“Nine months later, Niels Erik Bank-Mikkelsen, the director of the Danish national services for mental retardation, visited the Sonoma State Hospital, a large institution for the retarded in California. Even before Reagan’s proposed cuts had fully taken effect, Bank-Mikkelsen found conditions in the institution dreadful. He told a reporter: ‘I couldn’t believe my eyes. It was worse than any institution I have seen in visits to a dozen foreign countries. . . . In our country, we would not be allowed to treat cattle like that.’ What he had found were wards of naked adults sleeping on cement floors often in their own excrement or wandering in open dayrooms. Not uncommon were ‘head bangers.’ Many residents were heavily medicated, existing in a pharmacological daze, a daze exacerbated by the constant shouting and screaming around them. In its defense, the California commissioner of health and welfare insisted that the state’s treatment of the retarded was ‘the most advanced in the nation.’ Bank-Mikkelsen feared he might be right.” (256)
Now, let’s be clear about one thing: Reagan did not create those conditions. In fact, you could argue that under such conditions, policies of “de-institutionalization” and “community-based care” are thoroughly humane-- but then, you’d have to argue that Reagan actually provided the resources for humane de-institutionalization and community-based care, and you shouldn’t try, because you’d hurt yourself with the strain. No, the only thing Reagan is liable for here is that brutal and quite gratuitous crack likening the state’s prisons and mental hospitals to a “hotel chain"-- and the insistence that the “fat” in the state mental health budget had to go.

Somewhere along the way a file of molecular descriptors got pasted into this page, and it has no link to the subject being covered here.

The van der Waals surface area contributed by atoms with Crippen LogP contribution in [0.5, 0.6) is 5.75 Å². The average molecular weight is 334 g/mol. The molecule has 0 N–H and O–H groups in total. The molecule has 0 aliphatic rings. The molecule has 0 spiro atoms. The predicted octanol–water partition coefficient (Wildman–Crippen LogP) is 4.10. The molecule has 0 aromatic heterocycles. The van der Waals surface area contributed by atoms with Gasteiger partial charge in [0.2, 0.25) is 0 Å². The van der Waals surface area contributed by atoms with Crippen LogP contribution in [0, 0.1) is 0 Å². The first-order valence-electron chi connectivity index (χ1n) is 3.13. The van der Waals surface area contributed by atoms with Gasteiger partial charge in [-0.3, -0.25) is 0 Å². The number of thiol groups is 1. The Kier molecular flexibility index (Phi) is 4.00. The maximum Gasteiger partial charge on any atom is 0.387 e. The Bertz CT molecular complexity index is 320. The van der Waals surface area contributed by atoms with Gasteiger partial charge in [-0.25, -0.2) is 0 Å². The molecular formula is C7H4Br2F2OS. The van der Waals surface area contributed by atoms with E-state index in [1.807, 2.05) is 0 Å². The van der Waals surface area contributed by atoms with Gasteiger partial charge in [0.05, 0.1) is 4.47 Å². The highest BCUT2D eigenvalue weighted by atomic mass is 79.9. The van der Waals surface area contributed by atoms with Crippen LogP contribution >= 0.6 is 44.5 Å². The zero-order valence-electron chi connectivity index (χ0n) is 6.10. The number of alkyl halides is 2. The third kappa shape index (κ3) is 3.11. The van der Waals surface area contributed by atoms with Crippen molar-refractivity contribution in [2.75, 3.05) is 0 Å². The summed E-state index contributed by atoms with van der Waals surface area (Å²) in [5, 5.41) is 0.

That was almost 40 years ago-- but then again, it was a few years after New York Senator Robert F. Kennedy’s 1965 attack on the inhuman conditions of the Rome and Willowbrook State Schools. Draw from this what lessons you will, and let’s hope we all learn to do better by those with cognitive and developmental disabilities from here on in.